For contracts that fall under the purview of the Employment Act, either party to the contract may terminate the contract without reason or notice if either party has breached a term of the contract. In lieu of notice, contracts under the Employment Act may be terminated by payment of salary.

Breach of Employment Contract by an Employee

In the event an employee does not perform the duties he or she is obligated to under their contract, an employee may file a civil suit to sue for breach of contract and obtain damages. Competently drafted contracts would include provisions that stipulate “liquidated damages” that a party that breaches a contract will have to pay. Compensation clauses must be well drafted as in recent years courts have held such compensation clauses to be unenforceable as they were disproportionate to the amount of loss actually suffered by the employer.

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Non-compete and Non-solicitation clauses

Many employers include non-compete clauses in employment contracts in a bid to prevent former employees from opening competing business or working for competitors. These clauses typically prevent employees from working in the same field for a stipulated period of time or within a certain area. Non-solicitation clauses serve to prevent ex-employees from soliciting clients or employees from the employer’s business.

These clauses are also known as restraint of trade clauses and are only enforceable in Singapore if:

(a)        The non-complete clause protects a “legitimate proprietary interest” of the employer

(b)        The scope of the non-compete clause is reasonable

It is thus essential that when a contract includes a non-compete clause, the employer should ensure that the clause is well drafted so that it meets enforceability requirements and it will, accordingly, be enforceable in court should there be a violation of the clause.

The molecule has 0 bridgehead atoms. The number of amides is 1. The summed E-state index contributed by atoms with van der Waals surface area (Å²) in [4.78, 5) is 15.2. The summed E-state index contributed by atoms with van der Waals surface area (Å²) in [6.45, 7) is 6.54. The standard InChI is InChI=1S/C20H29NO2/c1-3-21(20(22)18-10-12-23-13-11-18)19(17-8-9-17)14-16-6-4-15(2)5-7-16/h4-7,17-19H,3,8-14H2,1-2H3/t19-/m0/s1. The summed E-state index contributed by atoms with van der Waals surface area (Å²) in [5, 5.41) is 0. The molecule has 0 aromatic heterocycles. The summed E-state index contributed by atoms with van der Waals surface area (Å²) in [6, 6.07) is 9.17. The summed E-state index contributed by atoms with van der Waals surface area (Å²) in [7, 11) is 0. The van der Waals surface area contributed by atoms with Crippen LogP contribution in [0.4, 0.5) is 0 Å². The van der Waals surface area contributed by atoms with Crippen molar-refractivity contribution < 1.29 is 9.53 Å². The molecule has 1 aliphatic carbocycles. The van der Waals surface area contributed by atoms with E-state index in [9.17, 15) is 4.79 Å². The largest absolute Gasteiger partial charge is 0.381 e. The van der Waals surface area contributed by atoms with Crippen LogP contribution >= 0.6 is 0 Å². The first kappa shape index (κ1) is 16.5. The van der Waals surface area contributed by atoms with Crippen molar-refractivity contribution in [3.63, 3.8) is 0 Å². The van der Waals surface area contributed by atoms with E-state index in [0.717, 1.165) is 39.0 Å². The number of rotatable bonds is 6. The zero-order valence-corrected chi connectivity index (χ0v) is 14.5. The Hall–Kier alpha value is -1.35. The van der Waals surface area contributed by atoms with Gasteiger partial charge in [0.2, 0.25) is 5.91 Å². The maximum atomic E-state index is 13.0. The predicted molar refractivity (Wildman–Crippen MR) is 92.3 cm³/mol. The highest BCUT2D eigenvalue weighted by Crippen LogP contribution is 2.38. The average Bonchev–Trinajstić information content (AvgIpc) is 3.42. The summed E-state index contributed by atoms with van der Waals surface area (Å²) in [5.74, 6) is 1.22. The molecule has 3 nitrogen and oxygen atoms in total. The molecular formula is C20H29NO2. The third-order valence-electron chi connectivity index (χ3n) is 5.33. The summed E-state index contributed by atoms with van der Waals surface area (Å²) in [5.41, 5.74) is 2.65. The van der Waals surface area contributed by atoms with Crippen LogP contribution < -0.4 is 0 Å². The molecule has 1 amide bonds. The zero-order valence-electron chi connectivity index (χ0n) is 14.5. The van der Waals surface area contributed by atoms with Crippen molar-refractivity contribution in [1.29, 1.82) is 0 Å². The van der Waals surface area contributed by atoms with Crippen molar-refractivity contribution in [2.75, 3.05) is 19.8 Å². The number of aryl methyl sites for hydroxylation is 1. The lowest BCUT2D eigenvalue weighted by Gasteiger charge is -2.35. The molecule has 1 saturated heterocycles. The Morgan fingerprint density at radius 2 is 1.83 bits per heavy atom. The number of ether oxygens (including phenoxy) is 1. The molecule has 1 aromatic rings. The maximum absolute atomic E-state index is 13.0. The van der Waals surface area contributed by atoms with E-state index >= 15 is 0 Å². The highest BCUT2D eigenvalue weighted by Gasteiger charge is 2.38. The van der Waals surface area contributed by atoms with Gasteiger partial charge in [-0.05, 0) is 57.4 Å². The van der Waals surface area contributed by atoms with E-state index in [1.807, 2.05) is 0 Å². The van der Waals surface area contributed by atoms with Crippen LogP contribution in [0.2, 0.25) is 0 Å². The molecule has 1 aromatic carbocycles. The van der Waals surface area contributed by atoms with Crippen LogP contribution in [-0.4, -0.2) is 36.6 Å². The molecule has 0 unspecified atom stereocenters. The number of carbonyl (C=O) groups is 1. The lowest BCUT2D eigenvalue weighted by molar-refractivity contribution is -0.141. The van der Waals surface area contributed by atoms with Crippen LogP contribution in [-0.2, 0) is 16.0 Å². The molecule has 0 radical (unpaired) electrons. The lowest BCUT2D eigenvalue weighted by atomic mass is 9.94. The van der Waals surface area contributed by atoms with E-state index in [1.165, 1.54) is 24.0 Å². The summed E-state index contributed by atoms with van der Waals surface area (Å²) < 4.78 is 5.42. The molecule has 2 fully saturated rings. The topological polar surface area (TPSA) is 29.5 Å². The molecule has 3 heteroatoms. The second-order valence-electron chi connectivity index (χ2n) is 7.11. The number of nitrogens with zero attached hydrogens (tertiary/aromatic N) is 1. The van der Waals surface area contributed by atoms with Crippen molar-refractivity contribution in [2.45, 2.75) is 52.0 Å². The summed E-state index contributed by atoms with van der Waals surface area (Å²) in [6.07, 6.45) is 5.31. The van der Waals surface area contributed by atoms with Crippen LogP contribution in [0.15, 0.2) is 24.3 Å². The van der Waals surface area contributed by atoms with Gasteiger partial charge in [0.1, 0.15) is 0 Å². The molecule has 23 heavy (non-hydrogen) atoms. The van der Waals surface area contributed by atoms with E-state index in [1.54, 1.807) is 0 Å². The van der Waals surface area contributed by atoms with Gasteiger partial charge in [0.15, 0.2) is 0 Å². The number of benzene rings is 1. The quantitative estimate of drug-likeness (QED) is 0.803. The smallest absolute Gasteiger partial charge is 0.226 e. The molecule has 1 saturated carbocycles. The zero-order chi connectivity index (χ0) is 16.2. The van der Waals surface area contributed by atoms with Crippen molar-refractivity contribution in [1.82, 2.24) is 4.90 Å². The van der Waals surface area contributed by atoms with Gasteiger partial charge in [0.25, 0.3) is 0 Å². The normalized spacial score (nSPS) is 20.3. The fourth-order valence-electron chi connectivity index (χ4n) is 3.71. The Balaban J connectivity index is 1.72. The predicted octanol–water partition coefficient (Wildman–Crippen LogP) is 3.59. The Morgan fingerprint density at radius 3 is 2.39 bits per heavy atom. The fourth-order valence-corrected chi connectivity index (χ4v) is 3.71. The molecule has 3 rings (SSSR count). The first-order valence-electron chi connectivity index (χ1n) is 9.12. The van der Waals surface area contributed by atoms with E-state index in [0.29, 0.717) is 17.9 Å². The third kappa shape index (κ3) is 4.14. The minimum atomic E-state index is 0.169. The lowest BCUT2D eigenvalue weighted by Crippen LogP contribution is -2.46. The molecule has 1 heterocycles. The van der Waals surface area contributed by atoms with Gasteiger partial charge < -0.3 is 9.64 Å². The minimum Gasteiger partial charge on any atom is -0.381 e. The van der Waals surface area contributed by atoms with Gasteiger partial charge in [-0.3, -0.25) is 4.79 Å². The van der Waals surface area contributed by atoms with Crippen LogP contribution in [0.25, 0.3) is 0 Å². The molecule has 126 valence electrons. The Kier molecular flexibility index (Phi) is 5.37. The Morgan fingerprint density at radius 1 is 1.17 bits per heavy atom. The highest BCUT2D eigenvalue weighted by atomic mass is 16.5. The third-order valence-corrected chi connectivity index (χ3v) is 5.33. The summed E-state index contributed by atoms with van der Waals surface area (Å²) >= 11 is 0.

Non-disclosure Agreements

Non-disclosure agreements (NDA) are legally binding contracts in which one party undertakes a responsibility not to disclose information that has been deemed as confidential. This is especially important when an employee’s role allows for him to have access to trade secrets, personal information, or proprietary information that may harm business should it be leaked.

There are no restrictions as to the types of confidential information that is protected under an NDA.

In the event an employee breaches their NDA, the employer will then be allowed to claim damages or seek an injunction to prevent future breaches of contract.

How We Can Help You

At Emerald Law, we have lawyers who are experienced in handling employment related matters in Singapore. Contact us so that we can schedule a free consultation for you in order to advise you on your matter.

Speak to a lawyer now

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Our specialised lawyers and their team are standing by to assist you. Our first consultation is free.

The information contained within this website contains general information about our lawyers, Law Firm and procedures and is not intended to constitute legal advice.
Any person viewing or receiving information from this Website should not act or refrain from acting, on the basis of any such information without first seeking appropriate legal advice.
Please consult a lawyer for specific review of your case and advise.